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Interface IntentOptions

Intent options, used to build an Intent to start an Activity or send a broadcast.

For more information about Intent, see Intent.




Optional action

action: string

Set the general action to be performed, such as "android.intent.action.SEND". When the action starts with "android.intent.action", you can omit the prefix and use "SEND" instead. See Actions.

Optional category

category: string | string[]

The category of this Intent. See Categories

Optional className

className: string

Target component class name, such as the class name of activity, service or broadcast.

Optional data

data: string | Uri

Set the data this intent is operating on, e.g. "https://www.google.com", "file://sdcard/1.txt".

Note: scheme matching in the Android framework is case-sensitive, unlike the formal RFC. As a result, you should always write your Uri with a lower case scheme, or use Uri#normalizeScheme or setDataAndNormalize(Uri) to ensure that the scheme is converted to lower case.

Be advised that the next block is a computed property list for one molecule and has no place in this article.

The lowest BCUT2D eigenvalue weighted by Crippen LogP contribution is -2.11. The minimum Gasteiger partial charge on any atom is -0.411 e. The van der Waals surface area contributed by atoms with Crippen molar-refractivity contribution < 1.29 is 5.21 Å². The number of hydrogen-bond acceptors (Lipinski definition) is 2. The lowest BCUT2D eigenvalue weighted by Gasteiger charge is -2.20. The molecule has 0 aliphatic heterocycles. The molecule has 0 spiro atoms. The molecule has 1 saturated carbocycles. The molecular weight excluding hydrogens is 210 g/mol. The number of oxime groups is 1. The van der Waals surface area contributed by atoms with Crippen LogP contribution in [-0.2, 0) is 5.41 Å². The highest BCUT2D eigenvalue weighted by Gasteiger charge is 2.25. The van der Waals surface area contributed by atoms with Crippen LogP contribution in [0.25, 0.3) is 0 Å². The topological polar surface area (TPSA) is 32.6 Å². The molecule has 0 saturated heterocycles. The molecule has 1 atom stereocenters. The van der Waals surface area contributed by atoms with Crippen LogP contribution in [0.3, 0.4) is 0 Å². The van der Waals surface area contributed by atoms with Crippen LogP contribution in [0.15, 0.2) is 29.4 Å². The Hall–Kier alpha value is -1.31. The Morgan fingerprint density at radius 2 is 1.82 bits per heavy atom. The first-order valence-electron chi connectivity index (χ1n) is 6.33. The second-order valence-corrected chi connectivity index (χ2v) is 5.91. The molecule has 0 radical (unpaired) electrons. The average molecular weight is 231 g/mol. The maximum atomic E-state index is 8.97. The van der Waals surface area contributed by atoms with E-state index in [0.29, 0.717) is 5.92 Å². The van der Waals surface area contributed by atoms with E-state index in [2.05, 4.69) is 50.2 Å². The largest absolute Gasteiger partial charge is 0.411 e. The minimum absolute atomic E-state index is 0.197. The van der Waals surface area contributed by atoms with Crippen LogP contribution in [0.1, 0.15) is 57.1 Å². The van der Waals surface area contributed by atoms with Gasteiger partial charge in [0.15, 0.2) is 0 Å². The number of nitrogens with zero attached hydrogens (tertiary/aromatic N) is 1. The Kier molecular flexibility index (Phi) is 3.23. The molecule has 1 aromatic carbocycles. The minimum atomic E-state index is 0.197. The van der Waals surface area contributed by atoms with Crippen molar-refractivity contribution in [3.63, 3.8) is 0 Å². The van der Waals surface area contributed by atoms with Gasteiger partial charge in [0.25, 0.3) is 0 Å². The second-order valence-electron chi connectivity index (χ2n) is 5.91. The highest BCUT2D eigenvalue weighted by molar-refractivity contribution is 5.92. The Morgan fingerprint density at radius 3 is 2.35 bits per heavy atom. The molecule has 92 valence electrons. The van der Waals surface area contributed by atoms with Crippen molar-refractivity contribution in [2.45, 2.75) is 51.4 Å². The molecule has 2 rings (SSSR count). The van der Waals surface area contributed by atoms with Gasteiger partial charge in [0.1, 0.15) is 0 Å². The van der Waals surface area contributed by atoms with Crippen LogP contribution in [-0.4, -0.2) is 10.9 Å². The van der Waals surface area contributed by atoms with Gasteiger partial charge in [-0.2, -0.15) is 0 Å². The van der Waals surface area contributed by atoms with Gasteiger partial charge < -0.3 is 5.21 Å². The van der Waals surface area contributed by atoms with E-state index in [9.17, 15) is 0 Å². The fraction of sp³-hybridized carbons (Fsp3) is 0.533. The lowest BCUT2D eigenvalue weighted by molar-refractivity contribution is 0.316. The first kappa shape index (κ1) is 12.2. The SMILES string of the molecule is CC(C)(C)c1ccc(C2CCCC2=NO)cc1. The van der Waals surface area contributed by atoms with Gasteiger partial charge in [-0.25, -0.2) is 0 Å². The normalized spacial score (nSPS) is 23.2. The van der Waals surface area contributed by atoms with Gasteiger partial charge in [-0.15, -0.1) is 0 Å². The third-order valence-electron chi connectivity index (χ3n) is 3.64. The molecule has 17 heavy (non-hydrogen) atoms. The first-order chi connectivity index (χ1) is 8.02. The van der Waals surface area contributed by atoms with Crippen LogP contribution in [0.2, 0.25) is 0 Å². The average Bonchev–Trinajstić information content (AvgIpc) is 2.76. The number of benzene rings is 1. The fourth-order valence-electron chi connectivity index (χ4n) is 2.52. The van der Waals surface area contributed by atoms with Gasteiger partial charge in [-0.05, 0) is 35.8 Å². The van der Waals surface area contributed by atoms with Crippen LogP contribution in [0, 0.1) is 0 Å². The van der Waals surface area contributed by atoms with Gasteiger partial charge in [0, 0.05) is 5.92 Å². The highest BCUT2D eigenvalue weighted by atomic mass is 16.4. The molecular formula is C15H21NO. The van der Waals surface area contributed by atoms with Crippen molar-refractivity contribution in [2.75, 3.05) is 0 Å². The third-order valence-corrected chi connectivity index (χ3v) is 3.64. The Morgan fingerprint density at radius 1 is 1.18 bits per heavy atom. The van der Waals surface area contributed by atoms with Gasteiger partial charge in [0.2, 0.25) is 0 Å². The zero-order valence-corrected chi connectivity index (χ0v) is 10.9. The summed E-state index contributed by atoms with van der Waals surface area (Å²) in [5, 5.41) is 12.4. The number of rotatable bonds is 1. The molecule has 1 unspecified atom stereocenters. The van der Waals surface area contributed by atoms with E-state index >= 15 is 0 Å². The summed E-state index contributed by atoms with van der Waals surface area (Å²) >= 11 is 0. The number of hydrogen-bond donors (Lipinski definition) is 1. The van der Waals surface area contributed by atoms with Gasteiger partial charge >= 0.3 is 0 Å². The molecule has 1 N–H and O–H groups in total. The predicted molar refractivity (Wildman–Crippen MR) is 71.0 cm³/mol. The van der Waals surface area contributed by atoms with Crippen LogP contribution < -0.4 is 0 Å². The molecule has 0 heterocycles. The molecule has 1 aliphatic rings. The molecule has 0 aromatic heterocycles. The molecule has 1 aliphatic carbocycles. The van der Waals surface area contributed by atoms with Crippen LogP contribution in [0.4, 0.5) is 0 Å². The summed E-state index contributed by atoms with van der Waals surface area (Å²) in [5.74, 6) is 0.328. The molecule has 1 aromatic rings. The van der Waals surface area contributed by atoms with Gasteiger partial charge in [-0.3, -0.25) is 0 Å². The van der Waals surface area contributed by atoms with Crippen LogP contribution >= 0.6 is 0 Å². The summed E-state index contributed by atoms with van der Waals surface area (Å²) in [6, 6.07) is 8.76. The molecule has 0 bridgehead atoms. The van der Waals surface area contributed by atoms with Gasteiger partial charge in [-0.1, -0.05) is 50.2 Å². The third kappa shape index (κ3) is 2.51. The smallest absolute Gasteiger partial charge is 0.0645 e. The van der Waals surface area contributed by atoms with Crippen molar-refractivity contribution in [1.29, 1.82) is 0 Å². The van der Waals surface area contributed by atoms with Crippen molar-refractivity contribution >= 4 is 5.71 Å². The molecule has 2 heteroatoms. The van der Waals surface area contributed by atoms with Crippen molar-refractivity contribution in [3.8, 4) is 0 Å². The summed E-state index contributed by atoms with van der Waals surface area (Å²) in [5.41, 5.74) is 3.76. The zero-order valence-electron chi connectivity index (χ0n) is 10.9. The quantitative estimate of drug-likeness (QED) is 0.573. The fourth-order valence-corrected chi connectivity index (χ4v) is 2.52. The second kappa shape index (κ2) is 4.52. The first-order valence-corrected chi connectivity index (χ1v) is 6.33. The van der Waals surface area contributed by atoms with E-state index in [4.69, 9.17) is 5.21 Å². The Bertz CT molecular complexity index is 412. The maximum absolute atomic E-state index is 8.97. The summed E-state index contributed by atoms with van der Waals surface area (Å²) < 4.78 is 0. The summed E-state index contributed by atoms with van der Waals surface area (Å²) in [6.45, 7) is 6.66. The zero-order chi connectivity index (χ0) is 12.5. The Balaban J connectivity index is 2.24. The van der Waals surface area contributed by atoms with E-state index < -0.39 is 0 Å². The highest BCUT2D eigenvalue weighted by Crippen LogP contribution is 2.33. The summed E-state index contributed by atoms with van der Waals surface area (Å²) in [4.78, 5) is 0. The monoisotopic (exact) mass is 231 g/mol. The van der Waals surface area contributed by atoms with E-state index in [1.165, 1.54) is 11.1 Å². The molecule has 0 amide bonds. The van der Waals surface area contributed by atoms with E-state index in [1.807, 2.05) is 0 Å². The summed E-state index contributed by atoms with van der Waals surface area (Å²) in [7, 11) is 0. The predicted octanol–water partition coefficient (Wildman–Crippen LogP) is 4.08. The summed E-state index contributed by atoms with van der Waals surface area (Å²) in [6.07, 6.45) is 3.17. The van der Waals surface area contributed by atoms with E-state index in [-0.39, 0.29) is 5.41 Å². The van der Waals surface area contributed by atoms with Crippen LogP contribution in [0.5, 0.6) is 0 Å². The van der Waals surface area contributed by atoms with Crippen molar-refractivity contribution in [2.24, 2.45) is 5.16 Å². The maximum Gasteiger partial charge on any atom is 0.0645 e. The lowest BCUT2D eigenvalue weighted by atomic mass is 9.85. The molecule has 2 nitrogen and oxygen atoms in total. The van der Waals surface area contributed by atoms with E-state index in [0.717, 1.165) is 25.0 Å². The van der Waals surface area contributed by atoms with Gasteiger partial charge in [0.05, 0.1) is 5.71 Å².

Optional extras

extras: any

The Extras(extra information) of this Intent. Provide extra information for this Intent, such as the title of the email when sending an email. See Extras.

Optional flags

flags: (string | number)[]

The flags of the intent, an array of strings or numbers, e.g. ["activity_new_task", "grant_read_uri_permission"]. See Flags. Set special flags controlling how this intent is handled. Most values here depend on the type of component being executed by the Intent, specifically the FLAG_ACTIVITY_* flags are all for use with Context.startActivity() and the FLAG_RECEIVER_* flags are all for use with Context.sendBroadcast().

Optional packageName

packageName: string

The package name of the component to start. If null, all components are considered.

Optional type

type: string

Set an explicit MIME data type. This is used to create intents that only specify a type and not data, for example to indicate the type of data to return.

Note: MIME type matching in the Android framework is case-sensitive, unlike formal RFC MIME types. As a result, you should always write your MIME types with lower case letters, or use normalizeMimeType(String) or setTypeAndNormalize(String) to ensure that it is converted to lower case.